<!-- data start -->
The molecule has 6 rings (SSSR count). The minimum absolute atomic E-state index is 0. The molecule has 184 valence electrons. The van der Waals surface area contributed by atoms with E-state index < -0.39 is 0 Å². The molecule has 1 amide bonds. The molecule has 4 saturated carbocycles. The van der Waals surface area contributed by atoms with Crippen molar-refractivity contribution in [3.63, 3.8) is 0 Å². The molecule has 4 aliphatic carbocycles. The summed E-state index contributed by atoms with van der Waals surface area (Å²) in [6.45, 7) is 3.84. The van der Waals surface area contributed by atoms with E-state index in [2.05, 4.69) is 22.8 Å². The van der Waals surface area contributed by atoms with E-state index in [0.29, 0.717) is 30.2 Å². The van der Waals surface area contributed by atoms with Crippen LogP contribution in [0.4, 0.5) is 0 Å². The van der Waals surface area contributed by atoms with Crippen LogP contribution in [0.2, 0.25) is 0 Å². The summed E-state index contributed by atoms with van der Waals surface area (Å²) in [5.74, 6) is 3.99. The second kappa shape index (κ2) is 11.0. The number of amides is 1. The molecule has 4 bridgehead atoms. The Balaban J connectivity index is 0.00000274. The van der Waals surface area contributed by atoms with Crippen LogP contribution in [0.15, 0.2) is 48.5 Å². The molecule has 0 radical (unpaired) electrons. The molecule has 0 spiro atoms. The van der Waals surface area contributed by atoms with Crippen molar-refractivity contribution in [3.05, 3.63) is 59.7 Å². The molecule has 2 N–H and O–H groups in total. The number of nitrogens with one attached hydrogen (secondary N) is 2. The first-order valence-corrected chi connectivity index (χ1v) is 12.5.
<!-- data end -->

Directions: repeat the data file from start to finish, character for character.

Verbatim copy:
The molecule has 6 rings (SSSR count). The minimum absolute atomic E-state index is 0. The molecule has 184 valence electrons. The van der Waals surface area contributed by atoms with E-state index < -0.39 is 0 Å². The molecule has 1 amide bonds. The molecule has 4 saturated carbocycles. The van der Waals surface area contributed by atoms with Crippen molar-refractivity contribution in [3.63, 3.8) is 0 Å². The molecule has 4 aliphatic carbocycles. The summed E-state index contributed by atoms with van der Waals surface area (Å²) in [6.45, 7) is 3.84. The van der Waals surface area contributed by atoms with E-state index in [2.05, 4.69) is 22.8 Å². The van der Waals surface area contributed by atoms with E-state index in [0.29, 0.717) is 30.2 Å². The van der Waals surface area contributed by atoms with Crippen LogP contribution in [0.4, 0.5) is 0 Å². The van der Waals surface area contributed by atoms with Crippen LogP contribution in [0.2, 0.25) is 0 Å². The summed E-state index contributed by atoms with van der Waals surface area (Å²) in [5.74, 6) is 3.99. The second kappa shape index (κ2) is 11.0. The number of amides is 1. The molecule has 4 bridgehead atoms. The Balaban J connectivity index is 0.00000274. The van der Waals surface area contributed by atoms with Crippen LogP contribution in [0.15, 0.2) is 48.5 Å². The molecule has 0 radical (unpaired) electrons. The molecule has 0 spiro atoms. The van der Waals surface area contributed by atoms with Crippen molar-refractivity contribution in [3.05, 3.63) is 59.7 Å². The molecule has 2 N–H and O–H groups in total. The number of nitrogens with one attached hydrogen (secondary N) is 2. The first-order valence-corrected chi connectivity index (χ1v) is 12.5.